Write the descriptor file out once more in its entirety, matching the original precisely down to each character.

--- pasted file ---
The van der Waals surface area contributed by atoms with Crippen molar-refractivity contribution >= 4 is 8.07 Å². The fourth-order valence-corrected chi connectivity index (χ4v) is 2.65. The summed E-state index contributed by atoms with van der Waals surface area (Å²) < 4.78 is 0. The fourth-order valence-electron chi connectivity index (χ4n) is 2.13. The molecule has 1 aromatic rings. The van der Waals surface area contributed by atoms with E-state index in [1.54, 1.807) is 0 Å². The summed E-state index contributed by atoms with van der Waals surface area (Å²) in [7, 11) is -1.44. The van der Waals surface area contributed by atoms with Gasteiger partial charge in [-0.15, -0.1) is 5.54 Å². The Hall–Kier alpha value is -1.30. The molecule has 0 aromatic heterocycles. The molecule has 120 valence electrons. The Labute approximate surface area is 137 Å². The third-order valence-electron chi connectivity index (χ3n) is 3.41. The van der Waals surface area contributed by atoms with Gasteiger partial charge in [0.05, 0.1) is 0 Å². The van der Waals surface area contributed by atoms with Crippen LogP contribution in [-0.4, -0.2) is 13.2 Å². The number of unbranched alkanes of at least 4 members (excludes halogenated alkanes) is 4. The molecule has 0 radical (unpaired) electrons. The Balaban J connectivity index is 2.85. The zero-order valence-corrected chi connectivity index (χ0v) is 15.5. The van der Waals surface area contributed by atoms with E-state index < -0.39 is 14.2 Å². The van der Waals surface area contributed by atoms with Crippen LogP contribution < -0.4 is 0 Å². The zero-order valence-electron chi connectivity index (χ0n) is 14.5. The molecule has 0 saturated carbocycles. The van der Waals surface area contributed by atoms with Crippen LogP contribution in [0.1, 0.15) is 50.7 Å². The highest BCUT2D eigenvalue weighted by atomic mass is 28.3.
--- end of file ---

The van der Waals surface area contributed by atoms with Crippen molar-refractivity contribution >= 4 is 8.07 Å². The fourth-order valence-corrected chi connectivity index (χ4v) is 2.65. The summed E-state index contributed by atoms with van der Waals surface area (Å²) < 4.78 is 0. The fourth-order valence-electron chi connectivity index (χ4n) is 2.13. The molecule has 1 aromatic rings. The van der Waals surface area contributed by atoms with E-state index in [1.54, 1.807) is 0 Å². The summed E-state index contributed by atoms with van der Waals surface area (Å²) in [7, 11) is -1.44. The van der Waals surface area contributed by atoms with Gasteiger partial charge in [-0.15, -0.1) is 5.54 Å². The Hall–Kier alpha value is -1.30. The molecule has 0 aromatic heterocycles. The molecule has 120 valence electrons. The Labute approximate surface area is 137 Å². The third-order valence-electron chi connectivity index (χ3n) is 3.41. The van der Waals surface area contributed by atoms with Gasteiger partial charge in [0.05, 0.1) is 0 Å². The van der Waals surface area contributed by atoms with Crippen LogP contribution in [-0.4, -0.2) is 13.2 Å². The number of unbranched alkanes of at least 4 members (excludes halogenated alkanes) is 4. The molecule has 0 radical (unpaired) electrons. The Balaban J connectivity index is 2.85. The zero-order valence-corrected chi connectivity index (χ0v) is 15.5. The van der Waals surface area contributed by atoms with E-state index < -0.39 is 14.2 Å². The van der Waals surface area contributed by atoms with Crippen LogP contribution < -0.4 is 0 Å². The zero-order valence-electron chi connectivity index (χ0n) is 14.5. The molecule has 0 saturated carbocycles. The van der Waals surface area contributed by atoms with Crippen LogP contribution in [0.1, 0.15) is 50.7 Å². The highest BCUT2D eigenvalue weighted by atomic mass is 28.3.